- Single point of failure: HDFS has a master-slave architecture in which the NameNode acts as the master and the DataNodes act as slaves. If the NameNode fails, the entire cluster becomes inaccessible and the data is no longer available. Although Hadoop provides a mechanism for automatic failover, downtime can still occur.
- Limited support for small files: The File System is designed to store and process large files, typically in the gigabyte to terabyte range. However, it does not perform well with large numbers of small files because it incurs significant overhead in managing metadata and allocating storage space.
- High storage cost: HDFS uses a replication mechanism to ensure data availability and fault tolerance, which can lead to high storage costs. The more replicas of data stored in the cluster, the higher the storage cost.
- Slow data access: The system uses a WORM (write-once-read-many) model that is optimized for sequential data access. As a result, random data access can be slow and inefficient, especially for small files.
- Limited support for real-time data processing: HDFS is not designed for real-time data processing because it requires a batch-oriented processing model. While the Hadoop ecosystem offers tools such as Apache Spark, Flink, and Storm for real-time processing, they are not directly integrated with HDFS.
Despite these limitations, HDFS remains a widely used distributed file system for storing and processing large amounts of data. It is often used in conjunction with other tools in the Hadoop ecosystem to provide a complete data processing solution
What are the advantages of the Hadoop Distributed File System?
For many companies, the Hadoop framework is also becoming increasingly interesting as a data lake, i.e. as unstructured storage for large amounts of data, due to the HDFS. Various points play a decisive role here:
- Ability to store large amounts of data in a distributed cluster. In most cases, this is significantly cheaper than storing the information on a single machine.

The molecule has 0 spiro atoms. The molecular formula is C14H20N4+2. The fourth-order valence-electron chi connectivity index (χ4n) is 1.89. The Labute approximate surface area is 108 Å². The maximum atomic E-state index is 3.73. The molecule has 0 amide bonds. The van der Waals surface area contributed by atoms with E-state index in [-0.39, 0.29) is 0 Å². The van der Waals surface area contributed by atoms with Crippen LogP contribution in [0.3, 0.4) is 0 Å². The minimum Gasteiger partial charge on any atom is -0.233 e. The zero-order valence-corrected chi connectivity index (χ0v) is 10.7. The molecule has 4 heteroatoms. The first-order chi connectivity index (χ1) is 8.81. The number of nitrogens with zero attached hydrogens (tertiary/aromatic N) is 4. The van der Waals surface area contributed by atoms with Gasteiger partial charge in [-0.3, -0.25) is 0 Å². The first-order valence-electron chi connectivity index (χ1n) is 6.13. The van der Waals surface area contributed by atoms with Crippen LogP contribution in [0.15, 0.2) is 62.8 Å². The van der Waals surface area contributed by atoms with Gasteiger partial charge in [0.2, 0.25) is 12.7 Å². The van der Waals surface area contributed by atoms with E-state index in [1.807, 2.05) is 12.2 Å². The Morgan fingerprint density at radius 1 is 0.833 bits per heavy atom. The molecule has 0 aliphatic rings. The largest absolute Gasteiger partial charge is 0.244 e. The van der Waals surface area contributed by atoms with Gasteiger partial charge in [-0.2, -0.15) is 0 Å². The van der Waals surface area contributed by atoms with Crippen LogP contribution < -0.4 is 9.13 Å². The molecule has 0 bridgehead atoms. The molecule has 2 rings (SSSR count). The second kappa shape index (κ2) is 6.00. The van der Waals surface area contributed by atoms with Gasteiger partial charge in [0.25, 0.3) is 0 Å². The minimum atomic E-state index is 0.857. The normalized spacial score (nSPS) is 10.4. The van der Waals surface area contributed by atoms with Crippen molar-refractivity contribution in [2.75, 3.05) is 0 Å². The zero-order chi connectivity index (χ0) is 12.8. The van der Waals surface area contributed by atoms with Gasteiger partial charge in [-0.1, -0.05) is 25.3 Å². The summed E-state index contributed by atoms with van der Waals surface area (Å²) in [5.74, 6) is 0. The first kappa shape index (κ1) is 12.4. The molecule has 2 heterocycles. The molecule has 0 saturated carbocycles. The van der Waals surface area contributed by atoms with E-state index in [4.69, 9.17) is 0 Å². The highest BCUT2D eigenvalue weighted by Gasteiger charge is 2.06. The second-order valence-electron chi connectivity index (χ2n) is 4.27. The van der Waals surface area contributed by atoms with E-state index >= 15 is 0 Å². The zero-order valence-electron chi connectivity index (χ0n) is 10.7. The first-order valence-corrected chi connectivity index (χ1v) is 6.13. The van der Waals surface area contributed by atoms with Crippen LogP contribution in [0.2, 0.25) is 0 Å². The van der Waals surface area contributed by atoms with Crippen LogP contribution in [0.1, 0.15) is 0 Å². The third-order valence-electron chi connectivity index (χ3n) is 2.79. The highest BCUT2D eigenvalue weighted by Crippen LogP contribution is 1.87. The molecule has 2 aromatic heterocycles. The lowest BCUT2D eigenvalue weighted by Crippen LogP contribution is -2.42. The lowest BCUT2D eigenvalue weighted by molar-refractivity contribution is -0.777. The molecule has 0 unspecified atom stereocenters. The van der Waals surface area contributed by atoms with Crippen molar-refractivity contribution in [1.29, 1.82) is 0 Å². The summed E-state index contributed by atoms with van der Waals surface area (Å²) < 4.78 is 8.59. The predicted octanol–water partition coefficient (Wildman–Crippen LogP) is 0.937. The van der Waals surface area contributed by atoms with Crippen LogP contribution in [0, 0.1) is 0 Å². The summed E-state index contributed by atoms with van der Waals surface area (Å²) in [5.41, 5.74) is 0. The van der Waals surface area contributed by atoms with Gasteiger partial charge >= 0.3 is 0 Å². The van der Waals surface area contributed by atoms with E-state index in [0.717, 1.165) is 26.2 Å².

- High fault tolerance and thus highly available systems.
- Hadoop is open source and therefore free to use and the source code can be viewed
These points explain the increasing adoption of Hadoop and HDFS in many applications.
What does the future of HDFS look like?
The Hadoop Distributed File System (HDFS) has made its way into many Big Data environments and has been on the market for more than a decade. As with any technology, the future of HDFS is constantly evolving, and there are several trends that are likely to influence its development.
One of the most important trends shaping the future of HDFS is the growth of the cloud. Cloud computing has become increasingly popular in recent years, and many organizations are moving their data and applications to the cloud. HDFS is no exception, and there are now cloud-based HDFS services that allow organizations to store and manage their Big Data in the cloud. This trend is likely to continue, and we can expect to see more cloud-based HDFS services in the future.
Another trend shaping the future of HDFS is the growth of machine learning and artificial intelligence. As more organizations adopt machine learning and AI technologies, they will need to store and manage large amounts of data. HDFS is ideally suited for this task, and it is expected that more and more organizations will use HDFS as a data storage and management solution for their machine learning and AI workloads.
In addition to these trends, there are also several technical advances that will shape the future of HDFS. For example, HDFS has traditionally been a batch processing system, but there are now efforts to make it more suitable for real-time processing. This requires changes to the underlying architecture of HDFS, and we can expect to see more developments in this area in the future.
Overall, the future of HDFS looks very bright. It is a mature technology that has proven itself in many Big Data environments, and it is well-positioned to meet the needs of organizations looking to store and manage large amounts of data. As cloud computing, machine learning, and real-time processing become more popular, we can expect HDFS to evolve to meet the needs of these trends.
This is what you should take with you
- HDFS is a distributed file system for storing large amounts of data in the field of Big Data and distributing it on different computers.
- It is part of the Apache Hadoop framework.
- The master node divides the data set into smaller partitions and distributes them on different computers, the so-called slave nodes.
Other Articles on the Topic of HDFS
- You can find detailed documentation on the Hadoop Distributed File System on their site.